During the Country Reports at the AWCF Conference – and I would like to use this opportunity to again thank the SCI Foundation for organising this very important forum –, hunting’s value for conservation was repeatedly portrayed as opposed to that of Eco Tourism.
I think it is high time to rightly and strongly claim that hunting is part and the purest and original form of Eco Tourism. After all the laws of hunter and hunted govern nature above everything else. Hunting is the fundamental school of live. There are no factual arguments against this. But we can no longer afford practises, which easily can be exposed by anti-hunting fanatics as not contributing to the protection of natural habitats and the wildlife therein.
All that is needed is a little shift in mind-set and people who see the bigger picture beyond their personal interests.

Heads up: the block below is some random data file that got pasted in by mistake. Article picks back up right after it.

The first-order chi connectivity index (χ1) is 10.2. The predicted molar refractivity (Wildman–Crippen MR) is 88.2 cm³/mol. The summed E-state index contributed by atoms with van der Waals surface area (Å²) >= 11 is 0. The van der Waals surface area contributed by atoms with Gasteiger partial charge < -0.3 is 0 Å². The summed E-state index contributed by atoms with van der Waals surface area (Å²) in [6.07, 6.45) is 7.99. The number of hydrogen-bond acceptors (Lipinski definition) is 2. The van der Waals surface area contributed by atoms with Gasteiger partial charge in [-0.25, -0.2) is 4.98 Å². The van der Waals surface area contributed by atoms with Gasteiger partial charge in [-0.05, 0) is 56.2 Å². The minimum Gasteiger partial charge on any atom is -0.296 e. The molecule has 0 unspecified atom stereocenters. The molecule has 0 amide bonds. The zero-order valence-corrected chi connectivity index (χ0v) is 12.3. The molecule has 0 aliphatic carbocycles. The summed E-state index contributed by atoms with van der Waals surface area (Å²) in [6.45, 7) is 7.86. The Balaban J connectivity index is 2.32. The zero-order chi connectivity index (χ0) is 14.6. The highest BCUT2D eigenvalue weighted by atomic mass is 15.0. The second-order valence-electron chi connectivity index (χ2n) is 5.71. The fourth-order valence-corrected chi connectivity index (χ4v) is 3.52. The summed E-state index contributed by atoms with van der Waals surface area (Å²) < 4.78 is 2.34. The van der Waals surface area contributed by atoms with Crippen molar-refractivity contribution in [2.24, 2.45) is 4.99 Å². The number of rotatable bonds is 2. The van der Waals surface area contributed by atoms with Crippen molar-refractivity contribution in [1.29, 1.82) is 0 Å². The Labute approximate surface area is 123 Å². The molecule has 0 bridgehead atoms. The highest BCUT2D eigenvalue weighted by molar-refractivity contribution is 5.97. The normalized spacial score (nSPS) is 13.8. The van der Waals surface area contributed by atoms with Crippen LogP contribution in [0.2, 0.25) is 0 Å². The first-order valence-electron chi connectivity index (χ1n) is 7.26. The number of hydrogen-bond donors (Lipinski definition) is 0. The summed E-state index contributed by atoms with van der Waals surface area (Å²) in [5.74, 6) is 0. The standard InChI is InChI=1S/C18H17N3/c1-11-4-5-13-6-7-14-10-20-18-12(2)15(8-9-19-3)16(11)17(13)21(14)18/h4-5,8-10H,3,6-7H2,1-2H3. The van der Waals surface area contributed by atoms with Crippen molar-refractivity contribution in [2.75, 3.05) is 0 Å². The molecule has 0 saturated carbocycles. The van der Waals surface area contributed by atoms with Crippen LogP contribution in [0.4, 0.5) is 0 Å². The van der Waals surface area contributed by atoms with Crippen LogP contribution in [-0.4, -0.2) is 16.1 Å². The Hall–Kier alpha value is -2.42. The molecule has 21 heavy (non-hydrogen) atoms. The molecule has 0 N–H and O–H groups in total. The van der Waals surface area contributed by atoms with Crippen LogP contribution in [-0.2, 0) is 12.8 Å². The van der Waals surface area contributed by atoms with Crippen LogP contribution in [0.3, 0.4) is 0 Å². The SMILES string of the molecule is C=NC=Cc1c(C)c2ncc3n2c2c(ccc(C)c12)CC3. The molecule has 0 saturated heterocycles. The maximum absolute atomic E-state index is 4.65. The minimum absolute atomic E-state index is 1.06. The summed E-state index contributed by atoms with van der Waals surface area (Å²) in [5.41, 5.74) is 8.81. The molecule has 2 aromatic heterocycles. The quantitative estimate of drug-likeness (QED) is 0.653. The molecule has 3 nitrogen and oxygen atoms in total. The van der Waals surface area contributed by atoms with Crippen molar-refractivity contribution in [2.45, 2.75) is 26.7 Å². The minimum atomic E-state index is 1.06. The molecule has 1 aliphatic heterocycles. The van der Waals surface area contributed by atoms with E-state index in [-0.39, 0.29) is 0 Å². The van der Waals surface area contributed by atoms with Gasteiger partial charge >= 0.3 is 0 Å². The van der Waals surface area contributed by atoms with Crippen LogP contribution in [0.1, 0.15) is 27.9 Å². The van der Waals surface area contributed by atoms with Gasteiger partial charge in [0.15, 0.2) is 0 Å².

These where the issues from Namibia which – as I was requested – I consider important to keep the members and government officials informed of about developments in neighbouring countries and the trends in the hunting industry as a whole.

I would like to thank Hermann and Adri for their kind hospitality and assisting me in visiting Kruger Park. This is much appreciated.

I spent three days at Letaba, visiting the Elephant Hall repeatedly every day, caressing the ivory of those great bulls with my hands, standing a little to the rear, a few steps away, of the mounted skull and the tusks of Mandleve, imagining in absolute awe that bull majestically stepping past me, swinging his incredible tusks to either side with every step.
When I left one evening the warden, in closing the door after me, said: “ See youtomorrow – I can see you love the place”.

Yes, the place touched me deeply, because I once again could strongly feel that what is at stake are the wild places and unspoiled natural splendour – things, which are irreplaceable and which man can never create any substitute for, nor breed.
We hunters need to stand up and be counted now, tomorrow it can be too late.

I wish you well and hope that you have a successful meeting.
Thank you for listening.



Source: Namibia Professional Hunting Association (NAPHA)